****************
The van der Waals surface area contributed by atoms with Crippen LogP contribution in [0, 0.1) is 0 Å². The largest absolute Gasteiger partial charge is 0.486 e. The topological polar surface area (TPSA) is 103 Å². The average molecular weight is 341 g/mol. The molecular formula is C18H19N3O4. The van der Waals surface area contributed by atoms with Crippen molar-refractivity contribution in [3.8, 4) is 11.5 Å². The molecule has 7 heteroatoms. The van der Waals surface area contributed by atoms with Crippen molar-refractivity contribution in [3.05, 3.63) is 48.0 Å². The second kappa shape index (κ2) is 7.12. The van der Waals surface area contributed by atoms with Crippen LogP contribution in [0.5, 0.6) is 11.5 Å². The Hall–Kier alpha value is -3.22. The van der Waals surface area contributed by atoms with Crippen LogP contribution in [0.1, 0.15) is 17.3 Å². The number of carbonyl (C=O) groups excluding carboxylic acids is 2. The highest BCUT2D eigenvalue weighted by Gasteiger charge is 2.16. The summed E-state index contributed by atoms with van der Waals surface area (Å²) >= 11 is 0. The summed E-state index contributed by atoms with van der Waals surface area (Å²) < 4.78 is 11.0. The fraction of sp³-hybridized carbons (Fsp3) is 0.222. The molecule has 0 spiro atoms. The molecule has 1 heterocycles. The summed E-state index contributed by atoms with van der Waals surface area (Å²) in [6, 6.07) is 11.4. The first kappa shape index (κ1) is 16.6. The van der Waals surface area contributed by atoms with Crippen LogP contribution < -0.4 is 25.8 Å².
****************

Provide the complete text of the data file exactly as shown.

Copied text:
The van der Waals surface area contributed by atoms with Crippen LogP contribution in [0, 0.1) is 0 Å². The largest absolute Gasteiger partial charge is 0.486 e. The topological polar surface area (TPSA) is 103 Å². The average molecular weight is 341 g/mol. The molecular formula is C18H19N3O4. The van der Waals surface area contributed by atoms with Crippen molar-refractivity contribution in [3.8, 4) is 11.5 Å². The molecule has 7 heteroatoms. The van der Waals surface area contributed by atoms with Crippen molar-refractivity contribution in [3.05, 3.63) is 48.0 Å². The second kappa shape index (κ2) is 7.12. The van der Waals surface area contributed by atoms with Crippen LogP contribution in [0.5, 0.6) is 11.5 Å². The Hall–Kier alpha value is -3.22. The van der Waals surface area contributed by atoms with Crippen LogP contribution in [0.1, 0.15) is 17.3 Å². The number of carbonyl (C=O) groups excluding carboxylic acids is 2. The highest BCUT2D eigenvalue weighted by Gasteiger charge is 2.16. The summed E-state index contributed by atoms with van der Waals surface area (Å²) >= 11 is 0. The summed E-state index contributed by atoms with van der Waals surface area (Å²) < 4.78 is 11.0. The fraction of sp³-hybridized carbons (Fsp3) is 0.222. The molecule has 0 spiro atoms. The molecule has 1 heterocycles. The summed E-state index contributed by atoms with van der Waals surface area (Å²) in [6, 6.07) is 11.4. The first kappa shape index (κ1) is 16.6. The van der Waals surface area contributed by atoms with Crippen LogP contribution < -0.4 is 25.8 Å².